Boxing Cat Brewery - an American style micro-brewery. We tried the four beers on tap: Stout, IPA, Vienna Lager, and the Light Lager. The IPA and Vienna Lager were very hoppy. We got a chance to meet the brew master and he was fascinating. He is originally from Houston and has been in Shanghai for three years. He has to import all his ingredients. The hops are the most difficult to get and he resorts to having friends who are coming to visit bring the hops in their luggage. He has to tailor his beer to the ingredients on hand which can be quite a challenge. We also had dinner there – a shrimp po’boy and a hamburger. We definitely needed a break from the Chinese spinner dinner.



Marriott Courtyard Puxi Shanghai - The Marriot is very nice. Our room had a king bed with a glass walled shower looking into the bedroom. Don't worry there was a shade. 
The shower had a rain showerhead and a regular showerhead that could be used at the same time. It was one of the nicest rooms both Glenn and I had stayed in. When we arrived, it was raining and cold so Glenn and I decided to just have dinner at the hotel restaurant. I ended up getting some fantastic carrot soup and a great Black Cod dish.
Propaganda Art Centre - A museum dedicated to Chinese propaganda. It’s a little weird because it is in the basement of an apartment complex in the French Concession. Admission was US$4 a person. It features propaganda posters from the 40s thorough the late 70s. Very pro-Russia and anti-American posters in the early years. Lots of pro-worker, we will rise together, and join Korea messaging.

Surprising to me were the posters calling for support of the US Civil Rights and the US Anti-Vietnam movements. It was also interesting to see how the messaging moved to anti-Russia statements towards the 70s. I was surprised by the hand written signs containing quotes from Mao and indictments of neighbors and friends who weren’t supporters. Mao supporters would hang these indictments up in their neighborhood on any open surface.


Yang's Fried Dumplings
- It's a famed dumpling shop located in a shopping mall. We bought four dumplings for US$1. The dumplings were steaming hot and the liquid poured out when I bit into them.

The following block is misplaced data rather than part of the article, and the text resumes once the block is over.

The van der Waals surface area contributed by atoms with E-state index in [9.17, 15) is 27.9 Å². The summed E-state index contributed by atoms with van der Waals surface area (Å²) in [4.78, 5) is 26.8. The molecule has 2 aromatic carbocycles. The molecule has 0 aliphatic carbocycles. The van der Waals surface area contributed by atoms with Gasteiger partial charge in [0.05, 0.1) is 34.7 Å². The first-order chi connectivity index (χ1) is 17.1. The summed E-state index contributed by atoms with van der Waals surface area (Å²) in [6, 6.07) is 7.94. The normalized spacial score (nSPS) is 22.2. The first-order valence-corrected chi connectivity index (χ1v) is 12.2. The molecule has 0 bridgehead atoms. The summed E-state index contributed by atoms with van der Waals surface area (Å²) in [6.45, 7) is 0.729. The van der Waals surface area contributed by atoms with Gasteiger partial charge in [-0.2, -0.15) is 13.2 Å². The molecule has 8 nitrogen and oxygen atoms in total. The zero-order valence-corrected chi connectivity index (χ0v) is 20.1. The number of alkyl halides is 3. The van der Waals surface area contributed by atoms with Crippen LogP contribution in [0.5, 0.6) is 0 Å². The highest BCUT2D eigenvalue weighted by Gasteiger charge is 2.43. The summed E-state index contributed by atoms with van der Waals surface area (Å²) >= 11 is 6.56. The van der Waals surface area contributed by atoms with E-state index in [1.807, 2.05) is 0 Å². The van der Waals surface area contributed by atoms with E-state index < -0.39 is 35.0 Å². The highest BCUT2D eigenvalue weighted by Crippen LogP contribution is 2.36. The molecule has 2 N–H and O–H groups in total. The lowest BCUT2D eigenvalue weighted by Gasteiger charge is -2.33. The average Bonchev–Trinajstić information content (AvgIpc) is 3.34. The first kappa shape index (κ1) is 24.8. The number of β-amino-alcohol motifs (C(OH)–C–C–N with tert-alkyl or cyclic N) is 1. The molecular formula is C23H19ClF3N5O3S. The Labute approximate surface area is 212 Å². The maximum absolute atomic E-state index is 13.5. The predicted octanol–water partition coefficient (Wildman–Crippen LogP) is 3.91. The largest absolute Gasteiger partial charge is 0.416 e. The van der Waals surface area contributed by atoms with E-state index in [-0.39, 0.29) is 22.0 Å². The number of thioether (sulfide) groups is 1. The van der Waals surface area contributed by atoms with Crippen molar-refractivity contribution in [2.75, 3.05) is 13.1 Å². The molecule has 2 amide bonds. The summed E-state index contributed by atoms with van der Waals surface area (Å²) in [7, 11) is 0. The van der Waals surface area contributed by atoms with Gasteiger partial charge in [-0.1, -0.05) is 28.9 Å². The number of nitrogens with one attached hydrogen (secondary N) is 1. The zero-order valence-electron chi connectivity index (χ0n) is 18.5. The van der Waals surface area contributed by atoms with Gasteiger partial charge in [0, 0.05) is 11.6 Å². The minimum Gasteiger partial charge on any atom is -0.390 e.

Xian Nan Guo Spa - This was definitely a locals’ place. It is affiliated with and located behind a well-known dim sum restaurant Xian Nan Guo. We were told to follow the signs through the alley.

We were pleasantly surprised to emerge from the dumpsters and employee parking to find a four story building. We turned in our shoes, got slippers, and headed to the separate men’s and women’s areas. It was time to take it all off. No one spoke English, but they pointed me to where to shower and then head out to the whirlpools, steam room, and saunas. 

 After the whirlpools and steam room, I changed into their Hawaiian print pajamas and headed up to the 4thfloor. The second floor had a caf√© for dim sum. The 3rd floor was private mahjong and game playing rooms. The 4th floor had a VIP area, treatment rooms and the recliner room. I walked into a room with 125 recliners, each with their own tv. From here, we ordered juices, dim sum and received an intense 90 minute foot massage. I squirmed a little bit as the masseuse applied pressure to my sore feet. The foot massage even included cupping – where the masseuse heated the inside of a glass cup and applied it to the bottom of my feet. The heat creates a suction to increase blood flow. This was so weird at first and I won’t try it until my husband assured me that it did not hurt. It ended up being the most relaxing part of the massage. After five hours there, we figured we should head back to the hotel. The five hours, scrubs, massages, juices and dim sum all totaled $110 for the two of us. Just awesome!

If you have any questions or want to book a Shanghai adventure for yourself, email me at tripswithangie@gmail.com